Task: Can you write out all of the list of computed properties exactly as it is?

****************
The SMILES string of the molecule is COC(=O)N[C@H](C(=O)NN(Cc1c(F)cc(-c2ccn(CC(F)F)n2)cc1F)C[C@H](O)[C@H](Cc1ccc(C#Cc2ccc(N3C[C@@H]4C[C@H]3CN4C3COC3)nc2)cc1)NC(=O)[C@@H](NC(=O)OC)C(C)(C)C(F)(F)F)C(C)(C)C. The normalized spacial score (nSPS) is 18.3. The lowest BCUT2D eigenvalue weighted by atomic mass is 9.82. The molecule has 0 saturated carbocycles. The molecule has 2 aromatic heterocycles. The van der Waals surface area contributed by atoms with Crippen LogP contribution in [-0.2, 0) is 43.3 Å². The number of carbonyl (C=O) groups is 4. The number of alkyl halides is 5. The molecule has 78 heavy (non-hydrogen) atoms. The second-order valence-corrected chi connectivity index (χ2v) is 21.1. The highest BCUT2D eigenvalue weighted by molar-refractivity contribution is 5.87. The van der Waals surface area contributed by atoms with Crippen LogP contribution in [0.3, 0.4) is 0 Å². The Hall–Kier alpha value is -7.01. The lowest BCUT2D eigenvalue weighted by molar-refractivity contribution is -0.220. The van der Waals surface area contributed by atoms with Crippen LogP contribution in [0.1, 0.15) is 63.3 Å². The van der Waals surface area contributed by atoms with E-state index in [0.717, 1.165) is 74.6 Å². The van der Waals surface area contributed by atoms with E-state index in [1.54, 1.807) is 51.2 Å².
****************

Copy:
The SMILES string of the molecule is COC(=O)N[C@H](C(=O)NN(Cc1c(F)cc(-c2ccn(CC(F)F)n2)cc1F)C[C@H](O)[C@H](Cc1ccc(C#Cc2ccc(N3C[C@@H]4C[C@H]3CN4C3COC3)nc2)cc1)NC(=O)[C@@H](NC(=O)OC)C(C)(C)C(F)(F)F)C(C)(C)C. The normalized spacial score (nSPS) is 18.3. The lowest BCUT2D eigenvalue weighted by atomic mass is 9.82. The molecule has 0 saturated carbocycles. The molecule has 2 aromatic heterocycles. The van der Waals surface area contributed by atoms with Crippen LogP contribution in [-0.2, 0) is 43.3 Å². The number of carbonyl (C=O) groups is 4. The number of alkyl halides is 5. The molecule has 78 heavy (non-hydrogen) atoms. The second-order valence-corrected chi connectivity index (χ2v) is 21.1. The highest BCUT2D eigenvalue weighted by molar-refractivity contribution is 5.87. The van der Waals surface area contributed by atoms with Crippen LogP contribution in [0.3, 0.4) is 0 Å². The Hall–Kier alpha value is -7.01. The lowest BCUT2D eigenvalue weighted by molar-refractivity contribution is -0.220. The van der Waals surface area contributed by atoms with Crippen LogP contribution in [0.1, 0.15) is 63.3 Å². The van der Waals surface area contributed by atoms with E-state index in [0.717, 1.165) is 74.6 Å². The van der Waals surface area contributed by atoms with E-state index in [1.54, 1.807) is 51.2 Å².